THERE are three ways in which integrity could be brought into the electoral process:
Political Reforms: This would involve major efforts to bring inner-party democracy, transparent functioning and merit-based selection of candidates, free of criminal and corruption taint. This is in the hands of political parties, who do not even want to be recognised as ‘public authorities’. No go as of now!
Electoral Reforms: As the government is controlled by these very political parties, it is averse to reforms. Proposals from EC are pending for several years. No go again!
Electoral Integrity Initiative: This requires the electorate to be in action to make EC stringently enforce its constitutional mandates, existing laws and judicial pronouncements to effectively combat corruption and criminalisation in the electoral process. This is in the hands of civil society, of course with the co-operation of EC. This is the best option.
This option was put into practice by the Forum for Electoral Integrity (FEI), in the form of an intense campaign during the 14th Tamil Nadu Legislative Assembly election held in April 2011. The EC was fully involved and SY Quraishi, the then Chief Election Commissioner (CEC), led from the front. As a result, electoral corruption was put on a leash. So much so, that the widely held public comment was: “Earlier, the EC just announced the elections. Only now they are conducting it.” Civil society, spearheaded by the FEI, played a key facilitating role in this.
The backdrop to the campaign was institutionalisation of electoral corruption through cash, freebies and liquor during the bye-election to Thirumangalam Assembly constituency (January 2009). The EC then was less effective and there was no civil society force to counter this venality. In the event, the ‘Thirumangalam Formula’ of cash-for-votes evolved and was touted as the sure-shot way of winning the 2011 State Assembly election.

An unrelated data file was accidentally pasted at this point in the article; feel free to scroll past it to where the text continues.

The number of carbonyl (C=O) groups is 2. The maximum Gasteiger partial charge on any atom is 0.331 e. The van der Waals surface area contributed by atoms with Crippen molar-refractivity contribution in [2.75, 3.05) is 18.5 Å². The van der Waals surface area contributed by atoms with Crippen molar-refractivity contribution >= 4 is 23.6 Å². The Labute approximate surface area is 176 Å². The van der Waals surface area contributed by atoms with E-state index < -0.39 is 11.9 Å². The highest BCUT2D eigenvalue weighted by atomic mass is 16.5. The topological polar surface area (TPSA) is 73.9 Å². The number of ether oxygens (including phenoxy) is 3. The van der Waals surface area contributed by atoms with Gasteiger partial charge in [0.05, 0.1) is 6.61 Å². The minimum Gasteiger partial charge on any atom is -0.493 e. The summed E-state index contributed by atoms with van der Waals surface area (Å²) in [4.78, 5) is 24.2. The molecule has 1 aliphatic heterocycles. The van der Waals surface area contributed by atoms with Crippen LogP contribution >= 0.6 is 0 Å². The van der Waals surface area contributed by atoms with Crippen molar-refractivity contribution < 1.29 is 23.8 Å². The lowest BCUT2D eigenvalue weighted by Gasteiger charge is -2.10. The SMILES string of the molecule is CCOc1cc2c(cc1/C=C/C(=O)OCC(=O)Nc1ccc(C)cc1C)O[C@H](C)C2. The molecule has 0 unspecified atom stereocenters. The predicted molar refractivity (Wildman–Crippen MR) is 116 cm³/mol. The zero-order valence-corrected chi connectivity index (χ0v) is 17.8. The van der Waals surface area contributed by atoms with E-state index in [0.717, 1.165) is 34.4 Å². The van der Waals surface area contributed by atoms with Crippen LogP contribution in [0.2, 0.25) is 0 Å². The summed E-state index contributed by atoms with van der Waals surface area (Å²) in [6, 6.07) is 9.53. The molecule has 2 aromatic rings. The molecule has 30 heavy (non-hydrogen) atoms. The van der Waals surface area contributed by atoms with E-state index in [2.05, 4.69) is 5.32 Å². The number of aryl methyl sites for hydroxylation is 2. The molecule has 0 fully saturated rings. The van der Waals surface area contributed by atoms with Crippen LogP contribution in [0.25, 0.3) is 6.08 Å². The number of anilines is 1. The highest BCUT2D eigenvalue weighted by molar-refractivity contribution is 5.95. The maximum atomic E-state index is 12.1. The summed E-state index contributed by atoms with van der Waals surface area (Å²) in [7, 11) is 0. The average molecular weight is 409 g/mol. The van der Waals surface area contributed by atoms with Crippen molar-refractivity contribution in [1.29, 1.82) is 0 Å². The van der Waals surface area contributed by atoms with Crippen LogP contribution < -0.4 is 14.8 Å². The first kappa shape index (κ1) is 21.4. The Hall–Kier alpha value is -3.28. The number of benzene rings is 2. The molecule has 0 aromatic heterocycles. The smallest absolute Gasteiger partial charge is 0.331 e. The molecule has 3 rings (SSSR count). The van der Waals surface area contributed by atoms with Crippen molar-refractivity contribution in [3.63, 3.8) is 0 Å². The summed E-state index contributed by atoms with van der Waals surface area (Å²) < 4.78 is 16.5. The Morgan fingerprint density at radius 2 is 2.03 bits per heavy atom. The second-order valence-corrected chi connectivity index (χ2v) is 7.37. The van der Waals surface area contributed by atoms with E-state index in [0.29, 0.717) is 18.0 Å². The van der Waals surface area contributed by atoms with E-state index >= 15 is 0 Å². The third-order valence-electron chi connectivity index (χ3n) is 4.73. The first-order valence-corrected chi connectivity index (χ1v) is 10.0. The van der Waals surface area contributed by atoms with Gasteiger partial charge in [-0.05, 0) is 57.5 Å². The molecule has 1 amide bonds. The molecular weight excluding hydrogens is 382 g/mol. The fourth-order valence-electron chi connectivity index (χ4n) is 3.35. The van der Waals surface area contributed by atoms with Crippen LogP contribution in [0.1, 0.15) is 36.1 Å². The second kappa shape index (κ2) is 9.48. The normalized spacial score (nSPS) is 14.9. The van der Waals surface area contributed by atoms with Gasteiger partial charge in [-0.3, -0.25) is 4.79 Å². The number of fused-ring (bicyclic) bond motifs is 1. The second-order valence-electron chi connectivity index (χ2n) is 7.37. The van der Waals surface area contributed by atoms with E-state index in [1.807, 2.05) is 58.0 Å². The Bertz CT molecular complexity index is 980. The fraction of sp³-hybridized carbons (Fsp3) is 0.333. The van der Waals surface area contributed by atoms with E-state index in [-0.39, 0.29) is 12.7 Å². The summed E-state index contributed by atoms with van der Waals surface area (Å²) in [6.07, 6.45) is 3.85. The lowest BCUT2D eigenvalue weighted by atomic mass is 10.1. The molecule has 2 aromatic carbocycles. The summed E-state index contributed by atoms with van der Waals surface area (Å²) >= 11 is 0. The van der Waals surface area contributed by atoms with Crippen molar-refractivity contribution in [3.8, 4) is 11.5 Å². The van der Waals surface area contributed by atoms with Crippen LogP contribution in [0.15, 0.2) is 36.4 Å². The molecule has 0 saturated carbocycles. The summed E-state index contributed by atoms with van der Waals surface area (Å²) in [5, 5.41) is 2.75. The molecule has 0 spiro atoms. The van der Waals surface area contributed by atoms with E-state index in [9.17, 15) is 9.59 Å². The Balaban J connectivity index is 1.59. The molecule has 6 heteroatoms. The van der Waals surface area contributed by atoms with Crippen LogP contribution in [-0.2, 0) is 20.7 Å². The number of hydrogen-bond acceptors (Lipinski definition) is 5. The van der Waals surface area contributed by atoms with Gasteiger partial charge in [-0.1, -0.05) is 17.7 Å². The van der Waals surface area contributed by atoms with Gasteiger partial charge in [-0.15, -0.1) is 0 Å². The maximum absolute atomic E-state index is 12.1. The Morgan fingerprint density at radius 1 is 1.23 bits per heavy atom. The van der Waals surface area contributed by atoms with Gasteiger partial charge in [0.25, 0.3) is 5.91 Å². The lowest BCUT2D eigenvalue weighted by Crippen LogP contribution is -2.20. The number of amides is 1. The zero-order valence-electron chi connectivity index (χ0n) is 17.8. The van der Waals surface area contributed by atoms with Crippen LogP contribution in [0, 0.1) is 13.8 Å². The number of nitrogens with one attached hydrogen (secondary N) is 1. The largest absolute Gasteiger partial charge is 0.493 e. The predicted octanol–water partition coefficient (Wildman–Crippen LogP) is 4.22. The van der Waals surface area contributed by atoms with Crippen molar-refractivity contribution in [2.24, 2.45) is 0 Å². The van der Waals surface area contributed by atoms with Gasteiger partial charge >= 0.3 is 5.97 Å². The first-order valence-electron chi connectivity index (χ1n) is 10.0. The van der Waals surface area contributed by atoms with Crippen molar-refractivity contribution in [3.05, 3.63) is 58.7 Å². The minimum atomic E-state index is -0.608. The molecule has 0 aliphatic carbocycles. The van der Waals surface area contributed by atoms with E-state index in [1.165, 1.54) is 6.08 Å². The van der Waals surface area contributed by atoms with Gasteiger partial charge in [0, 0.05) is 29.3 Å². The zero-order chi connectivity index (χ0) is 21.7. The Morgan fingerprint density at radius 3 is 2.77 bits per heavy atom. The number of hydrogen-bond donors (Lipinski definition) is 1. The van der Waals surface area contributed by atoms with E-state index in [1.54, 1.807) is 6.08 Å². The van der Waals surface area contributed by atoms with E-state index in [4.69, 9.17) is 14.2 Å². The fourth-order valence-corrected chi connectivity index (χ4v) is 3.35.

The bottom-end solution would prevent corrupt and criminal elements from contesting elections, and if they manage to get ticket and enter the fray, defeat them. This is possible only if the electoral contest takes place on a level playing field and the voting is done with ethics, and not cash, as the principal consideration
Open brandishing of this ‘terror of money-power’ demoralised the voters with most of them losing hope for fair elections. Besides, being a frontal onslaught on democracy, this was an affront to the dignity and self-respect of voters, who were being treated as purchasable commodities. This had to be countered and combated. Only people’s power, in general, and youth power in particular, backed by a proactive EC, could do this. For this, civil society had to assert itself and voters had to be educated and mobilised. The EC had to be sensitised about the realities on the ground and persuaded to enforce stringent electoral discipline with the legal and plenary powers it already had, instead of endlessly waiting for long-term electoral reforms and change of heart of political parties.
THUS, the FEI was formed as a civil society coalition in August 2010. The Forum addressed and interacted with several thousand students in their campuses, with full participation of the management and staff. These interactions brought out the appalling disconnect between the ‘first generation voters’ and the electoral process. There was a general perception among college students that they were not relevant to democracy and vice-versa.
This, perhaps, was the worst failure of governance in India and the most dangerous challenge to the country’s democracy itself. In response, the electoral integrity campaign sent out clear and categorical messages that election is the foundation of freedom and democracy and vote is the most basic of all democratic rights; those who offer bribes for vote are making voters a ‘partner in loot and corruption’; once a voter sells the vote, he/she cannot demand any other right or services like safety, shelter, water, sanitation, healthcare, education, etc.; and, selling one’s vote is like selling one’s honour, self-respect and dignity and for the youth, it is bartering their very future. These forceful messages had their impact.